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Hillside Near Saf[ordville:
Cemetery Tells Community Story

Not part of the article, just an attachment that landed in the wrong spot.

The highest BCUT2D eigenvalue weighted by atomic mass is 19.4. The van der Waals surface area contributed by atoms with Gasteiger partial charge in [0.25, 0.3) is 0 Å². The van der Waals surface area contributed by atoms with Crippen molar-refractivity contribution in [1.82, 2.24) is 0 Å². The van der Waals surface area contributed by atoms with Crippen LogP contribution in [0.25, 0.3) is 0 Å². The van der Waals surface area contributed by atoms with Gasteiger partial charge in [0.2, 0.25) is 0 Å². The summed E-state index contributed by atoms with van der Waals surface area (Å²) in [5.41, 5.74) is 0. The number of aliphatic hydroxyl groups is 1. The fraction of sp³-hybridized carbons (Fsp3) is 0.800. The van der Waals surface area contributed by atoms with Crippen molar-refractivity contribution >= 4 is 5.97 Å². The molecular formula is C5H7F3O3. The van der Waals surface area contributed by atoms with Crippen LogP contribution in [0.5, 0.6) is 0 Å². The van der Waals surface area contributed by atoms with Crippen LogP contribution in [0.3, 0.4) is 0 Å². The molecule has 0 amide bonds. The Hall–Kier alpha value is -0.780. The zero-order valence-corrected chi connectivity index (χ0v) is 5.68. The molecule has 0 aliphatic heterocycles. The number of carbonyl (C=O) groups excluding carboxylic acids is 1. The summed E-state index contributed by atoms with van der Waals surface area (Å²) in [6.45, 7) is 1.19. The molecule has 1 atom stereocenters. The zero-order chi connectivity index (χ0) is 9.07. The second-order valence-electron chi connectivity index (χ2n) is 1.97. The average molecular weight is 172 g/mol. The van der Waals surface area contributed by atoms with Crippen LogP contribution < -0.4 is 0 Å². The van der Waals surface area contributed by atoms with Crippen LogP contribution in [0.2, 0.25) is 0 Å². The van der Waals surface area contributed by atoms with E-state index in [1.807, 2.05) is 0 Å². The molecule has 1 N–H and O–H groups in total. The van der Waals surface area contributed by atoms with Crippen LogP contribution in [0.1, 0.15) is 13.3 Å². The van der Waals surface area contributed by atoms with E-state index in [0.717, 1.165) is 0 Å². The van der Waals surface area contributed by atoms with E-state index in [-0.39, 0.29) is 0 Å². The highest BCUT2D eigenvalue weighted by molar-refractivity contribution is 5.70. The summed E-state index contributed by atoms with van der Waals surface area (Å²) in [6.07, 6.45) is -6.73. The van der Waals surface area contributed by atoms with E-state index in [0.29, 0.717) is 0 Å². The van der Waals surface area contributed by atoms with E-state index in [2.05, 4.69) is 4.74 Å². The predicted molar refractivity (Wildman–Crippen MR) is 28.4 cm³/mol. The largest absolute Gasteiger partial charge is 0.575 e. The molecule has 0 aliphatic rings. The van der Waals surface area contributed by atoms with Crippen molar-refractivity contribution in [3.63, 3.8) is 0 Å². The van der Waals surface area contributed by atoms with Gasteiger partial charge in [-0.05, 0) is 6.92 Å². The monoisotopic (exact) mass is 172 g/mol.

Memorial Day weekend has passed for this year, and Hillside Cemetery northeast of Saffordvill e is quiet in a setting of the beauties of our Flint Hills, a grass coverlet neatly tended, and the olue, blue sky above. As our citizens are cherishing older homes, and preserving some, so are they studying old cemeteries as the names and dates make an interesting history. .-s .; In March. 1885, George Barber, son of Hugh and Sarah Barber, was a vletim of typhoid fever when In his 40's. Realizing that he would never recover, he asked that he not be burled in th-e little Quaker' cemetery east of the Toledo townsite as It was alJ gumbo and "held water like 3\dlshpan.'· The' mother, a' widow and her living children must have followed his wishes. as this man's burial was the flrst in Hilltop"':" as It was first called - on a piece of Barber pasture land donated for a cemetery. The marble-faced monument. smaller and taller than the heavy tombstones that were popular later. was the flrst erected in the cemetery. From dates it has been decided that they moved the father's body from the lower cemetery to Hilltop when the stone was erected. Mrs. Barber. who had been a widow since 1869. lived only a few months after son George's death. A grea t-great granddaughter. Mrs-. Fred Thomas of rural Dunlap. places flowers by this monument each Memorial Day. The first purchase o£lots went to Barbers. Stones D.r. Conaway who practiced In Saffordville. Linds. Hancocks and Shellenbargers. Later there was a Hilltop Cemetery, but for many years the one name. Hillside. has been used. During those early years graves were-dug by members of the family if there were enough husky boys. but if help was needed. there were willing neighbors. Friends or relatives shaved the men or dressed the hair of the women. One person recalls an uncle who for a friend, helped dig the fordville, and, of course, Toledo. grave, then shaved him and dres-: These late years of the 19OO's sed the body, hurried back to see if have erased community lines and the digging was going well, then the old schools have all gone. one cleaned himself up as he was to be by one. Ho~ever, family and casket bearer. friendship ties are strong and During those early years, the many are brought back to Hillside, Civil War was not far behind them, their last resting place. and those who had served and Too, old friendships continue, were now departed comrades assisted just a bit by the Social were recalled with music, Concerns Committee of the Safspeeches, and t.he decorations of fordville United Met.hodlst church. the graves. .. . Each Sunday afternoon ar1d all of Each Memorial Day morning ~~~I}da.Yl0}lowlng, th~!D0gern_ there was a program at the cburch _ Memorial Day, or weekeifd, with t.he orators. John Madden. rather, this committee serves cof. Dennis Madden. F. F. Cochran, 1 fee, iruit drink, sandwiches andJudgeRuggleseachtakinghls (chicken Is the favorltel and turn .. ..:..:.:-~.~.,.. cookies to those who visit. They After the "'s~rvite, the "Ilvlng are often surprised at the old servicemen" would march to the friends who are there. This year cemetery to place flowers on each . visitors came from all over Kangrave of those who died in service sas and from California, Colorado, for his country. Heading the proGeorgia. Missouri and Texas .. cession might be the Grand Army B.G.B. BOT\Q,beih. 51·1e. Ke 1\ of the Republic, Myser Post No. d8. The American nag was carried by' Zack Campbell or William Stone as each had been a color bearer in the Civil War. M. Lj'1::5 was commander. and three black soldiers - Lewis. Tabor-and Amos Emerson - who had served with the North. joined the March with other veterans:'· After the flowers had been placed on the graves of their "departed comrades" they drove to the Lyon-Chase County line bridge, and cast flowers on the waters of the Cottonwood River in memory of each one who had given his life and been buried at sea. Charles Woolwine, the last of a large family that setlled here with his parents In 1878 when he was a baby. He left Chase county to live in Dodge City in 1909. but each Memorial Day he returned to visit the graves of his family and friends. and to check new graves as long as he lived. At one time he sorted in his mind the old friends from all the little. rural communities that were such a precious part of rural life. There were friends from Buckey. Canaan. Plymouth. Grandview. Saf-